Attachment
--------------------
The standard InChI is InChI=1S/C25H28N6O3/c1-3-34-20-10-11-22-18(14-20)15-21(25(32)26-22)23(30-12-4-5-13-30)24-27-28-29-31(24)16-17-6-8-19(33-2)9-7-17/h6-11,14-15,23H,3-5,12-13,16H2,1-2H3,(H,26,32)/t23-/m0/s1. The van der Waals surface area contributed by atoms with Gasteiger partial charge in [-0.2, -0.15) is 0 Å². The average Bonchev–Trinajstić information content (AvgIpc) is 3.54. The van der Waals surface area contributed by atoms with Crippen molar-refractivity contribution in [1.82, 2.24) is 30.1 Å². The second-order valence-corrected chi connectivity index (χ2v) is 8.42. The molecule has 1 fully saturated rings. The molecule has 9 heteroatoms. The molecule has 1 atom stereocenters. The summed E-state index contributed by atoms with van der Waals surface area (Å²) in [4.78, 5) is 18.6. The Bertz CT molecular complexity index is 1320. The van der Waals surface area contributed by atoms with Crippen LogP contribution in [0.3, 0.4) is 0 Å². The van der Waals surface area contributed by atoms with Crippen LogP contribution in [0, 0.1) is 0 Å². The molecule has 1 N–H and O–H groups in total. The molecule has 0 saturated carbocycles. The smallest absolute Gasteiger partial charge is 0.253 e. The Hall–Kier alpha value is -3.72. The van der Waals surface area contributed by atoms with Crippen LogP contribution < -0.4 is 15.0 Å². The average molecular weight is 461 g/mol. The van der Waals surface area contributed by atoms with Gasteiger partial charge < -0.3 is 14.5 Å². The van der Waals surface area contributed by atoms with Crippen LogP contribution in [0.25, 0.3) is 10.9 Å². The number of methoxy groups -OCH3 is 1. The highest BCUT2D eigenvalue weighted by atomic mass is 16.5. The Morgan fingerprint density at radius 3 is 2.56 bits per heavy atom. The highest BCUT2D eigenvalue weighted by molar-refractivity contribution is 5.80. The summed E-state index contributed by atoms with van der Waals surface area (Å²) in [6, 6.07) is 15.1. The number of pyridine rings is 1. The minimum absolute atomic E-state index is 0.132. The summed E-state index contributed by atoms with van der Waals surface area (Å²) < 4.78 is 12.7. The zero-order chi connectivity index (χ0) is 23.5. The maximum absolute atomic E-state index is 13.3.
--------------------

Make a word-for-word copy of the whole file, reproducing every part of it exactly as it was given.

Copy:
The standard InChI is InChI=1S/C25H28N6O3/c1-3-34-20-10-11-22-18(14-20)15-21(25(32)26-22)23(30-12-4-5-13-30)24-27-28-29-31(24)16-17-6-8-19(33-2)9-7-17/h6-11,14-15,23H,3-5,12-13,16H2,1-2H3,(H,26,32)/t23-/m0/s1. The van der Waals surface area contributed by atoms with Gasteiger partial charge in [-0.2, -0.15) is 0 Å². The average Bonchev–Trinajstić information content (AvgIpc) is 3.54. The van der Waals surface area contributed by atoms with Crippen molar-refractivity contribution in [1.82, 2.24) is 30.1 Å². The second-order valence-corrected chi connectivity index (χ2v) is 8.42. The molecule has 1 fully saturated rings. The molecule has 9 heteroatoms. The molecule has 1 atom stereocenters. The summed E-state index contributed by atoms with van der Waals surface area (Å²) in [4.78, 5) is 18.6. The Bertz CT molecular complexity index is 1320. The van der Waals surface area contributed by atoms with Crippen LogP contribution in [0.3, 0.4) is 0 Å². The van der Waals surface area contributed by atoms with Crippen LogP contribution in [0, 0.1) is 0 Å². The molecule has 1 N–H and O–H groups in total. The molecule has 0 saturated carbocycles. The smallest absolute Gasteiger partial charge is 0.253 e. The Hall–Kier alpha value is -3.72. The van der Waals surface area contributed by atoms with Crippen LogP contribution < -0.4 is 15.0 Å². The average molecular weight is 461 g/mol. The van der Waals surface area contributed by atoms with Gasteiger partial charge < -0.3 is 14.5 Å². The van der Waals surface area contributed by atoms with Crippen LogP contribution in [0.25, 0.3) is 10.9 Å². The number of methoxy groups -OCH3 is 1. The highest BCUT2D eigenvalue weighted by atomic mass is 16.5. The Morgan fingerprint density at radius 3 is 2.56 bits per heavy atom. The highest BCUT2D eigenvalue weighted by molar-refractivity contribution is 5.80. The summed E-state index contributed by atoms with van der Waals surface area (Å²) in [6, 6.07) is 15.1. The number of pyridine rings is 1. The minimum absolute atomic E-state index is 0.132. The summed E-state index contributed by atoms with van der Waals surface area (Å²) < 4.78 is 12.7. The zero-order chi connectivity index (χ0) is 23.5. The maximum absolute atomic E-state index is 13.3.